Kung Fu Panda 3: disappointing, but still full of the kung fu goodness we love
I'm stating it clearly at the beginning: this third chapter is not completely on the same level as its predecessors.
But it's still a vividly entertaining adventure story with beautiful animation. And it's still charming and funny with the same soft brand of humour we've come to adore.
What Kung Fu Panda 3 does do is take a "if it ain't broke, don't fix it" approach to the franchise formula - we still see Po stumble into doing the right things, eat too much, not understand any kind of philosophy thrown at him and all of his usual oafish behaviour that we've gotten so accustomed to over the years. He's still going to defeat the bad guy and give us a whole bunch of laughs while he goes about it.
Directed by Jennifer Yuh Nelson and Alessandro Carloni, who both helmed the second film, this chapter begins in the Spirit Realm where we get to see the wise old tortoise Master Oogway (Randall Duk Kim) - who disappeared in a swirl of petals in the first film - get attacked by his ancient enemy Kai.
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Voiced by JK Simmons, Kai is a blade-wielding yak who has challenged thousands of kung fu masters and stolen their chi, which he stores in jade amulets and uses to raise a powerful supernatural army of jade zombies (or "jombies").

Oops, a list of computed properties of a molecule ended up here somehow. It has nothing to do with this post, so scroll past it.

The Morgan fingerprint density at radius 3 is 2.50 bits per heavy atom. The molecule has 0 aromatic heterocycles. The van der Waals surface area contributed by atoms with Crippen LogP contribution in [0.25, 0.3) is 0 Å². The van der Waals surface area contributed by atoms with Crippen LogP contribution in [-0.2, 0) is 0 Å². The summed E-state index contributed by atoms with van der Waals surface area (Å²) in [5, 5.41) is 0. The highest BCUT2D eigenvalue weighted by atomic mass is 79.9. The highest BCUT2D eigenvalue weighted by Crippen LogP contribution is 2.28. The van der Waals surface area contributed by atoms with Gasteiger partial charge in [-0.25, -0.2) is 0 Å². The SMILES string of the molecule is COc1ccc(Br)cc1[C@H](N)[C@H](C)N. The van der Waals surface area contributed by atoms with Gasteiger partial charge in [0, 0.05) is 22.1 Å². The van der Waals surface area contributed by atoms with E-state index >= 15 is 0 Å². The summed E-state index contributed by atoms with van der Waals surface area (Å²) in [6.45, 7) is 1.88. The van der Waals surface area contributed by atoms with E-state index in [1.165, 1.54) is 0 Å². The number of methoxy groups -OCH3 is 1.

All the kung fu master have their Chia stolen by Kai, a blade-weilding Yak and become jade zombies
Once he defeats Oogway, Kai harnesses enough power to escape back into the mortal world, where he becomes determined to hunt down the one fated to overthrow him: Po (Jack Black), the Dragon Warrior.
Back at the Jade Palace, master Shifu (Dustin Hoffman) has decided to hand over his classes to Po, a move that dumbfounds Po and his pals in the Furious Five: Tigress (Angelina Jolie), Viper (Lucy Liu), Monkey (Jackie Chan), Mantis (Seth Rogen) and Crane (David Cross).
Right on the heels of that, the Dragon Warrior reunites with his biological father, Li Shan (Bryan Cranston), who asks Po to leave and come back with him to a secret panda village in the mountains with a promise that he'll help him master chi.
There are very few surprises along the way after that. It's a super familiar storyline by now and in this film it's almost as if they decided to skip over major chunks of the screenplay. Things just suddenly click into place and, well, you're just supposed to go along with it.
This isn't to say that Kung Fu Panda 3 is a bad movie, it contains plenty of fun moments and visuals, along with a charming continuation of the franchise's overarching message: 'Be Yourself'.
One of the biggest strengths of the series has been the refusal to take itself to seriously
In fact, one of the biggest strengths of the Kung Fu Panda series has been the refusal to take itself to seriously. And that applies to its internal contradictions as well. The path to enlightenment, according to Master Oogway is paved with wit, failure and whimsy.
That's exactly what allows Po to be the Chosen One/Dragon Warrior but also be an utter goofball.
Visually, chi allowed the directors to play around with a lot more. For example, the spirit realm has a dreamy feel, while a backstory sequence springs out of a calligraphy scroll to create some beautiful imagery.
Kung Fu Panda 3 is the weakest feature installment of the series overall, but it's still full of all that Kung Fu goodness that we first fell in love with.
And the kids will go gaga for it. That goes without saying.
RATING: 3 out of 5
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